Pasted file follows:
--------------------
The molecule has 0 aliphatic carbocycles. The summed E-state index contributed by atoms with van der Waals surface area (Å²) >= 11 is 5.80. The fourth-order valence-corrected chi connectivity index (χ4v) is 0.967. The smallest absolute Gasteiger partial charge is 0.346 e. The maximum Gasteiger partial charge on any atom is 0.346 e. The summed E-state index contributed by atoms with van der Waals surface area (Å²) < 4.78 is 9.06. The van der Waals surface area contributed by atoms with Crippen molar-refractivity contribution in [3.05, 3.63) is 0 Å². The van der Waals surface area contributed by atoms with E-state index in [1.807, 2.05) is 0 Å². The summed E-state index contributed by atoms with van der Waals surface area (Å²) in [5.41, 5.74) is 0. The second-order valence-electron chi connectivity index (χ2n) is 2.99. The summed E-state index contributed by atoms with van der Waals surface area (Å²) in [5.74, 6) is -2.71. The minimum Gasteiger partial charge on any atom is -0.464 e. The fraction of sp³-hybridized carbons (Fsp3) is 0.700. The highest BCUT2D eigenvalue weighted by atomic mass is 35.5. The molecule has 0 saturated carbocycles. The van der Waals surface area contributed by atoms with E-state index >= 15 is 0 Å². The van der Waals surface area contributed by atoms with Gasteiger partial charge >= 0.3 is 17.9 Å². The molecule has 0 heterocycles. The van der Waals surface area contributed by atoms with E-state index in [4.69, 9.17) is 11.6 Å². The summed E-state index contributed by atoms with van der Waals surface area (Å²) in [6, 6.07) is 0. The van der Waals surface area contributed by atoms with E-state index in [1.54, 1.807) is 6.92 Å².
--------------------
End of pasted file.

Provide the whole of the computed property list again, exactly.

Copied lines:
The molecule has 0 aliphatic carbocycles. The summed E-state index contributed by atoms with van der Waals surface area (Å²) >= 11 is 5.80. The fourth-order valence-corrected chi connectivity index (χ4v) is 0.967. The smallest absolute Gasteiger partial charge is 0.346 e. The maximum Gasteiger partial charge on any atom is 0.346 e. The summed E-state index contributed by atoms with van der Waals surface area (Å²) < 4.78 is 9.06. The van der Waals surface area contributed by atoms with Crippen molar-refractivity contribution in [3.05, 3.63) is 0 Å². The van der Waals surface area contributed by atoms with E-state index in [1.807, 2.05) is 0 Å². The summed E-state index contributed by atoms with van der Waals surface area (Å²) in [5.41, 5.74) is 0. The second-order valence-electron chi connectivity index (χ2n) is 2.99. The summed E-state index contributed by atoms with van der Waals surface area (Å²) in [5.74, 6) is -2.71. The minimum Gasteiger partial charge on any atom is -0.464 e. The fraction of sp³-hybridized carbons (Fsp3) is 0.700. The highest BCUT2D eigenvalue weighted by atomic mass is 35.5. The molecule has 0 saturated carbocycles. The van der Waals surface area contributed by atoms with E-state index >= 15 is 0 Å². The van der Waals surface area contributed by atoms with Gasteiger partial charge >= 0.3 is 17.9 Å². The molecule has 0 heterocycles. The van der Waals surface area contributed by atoms with E-state index in [4.69, 9.17) is 11.6 Å². The summed E-state index contributed by atoms with van der Waals surface area (Å²) in [6, 6.07) is 0. The van der Waals surface area contributed by atoms with E-state index in [1.54, 1.807) is 6.92 Å².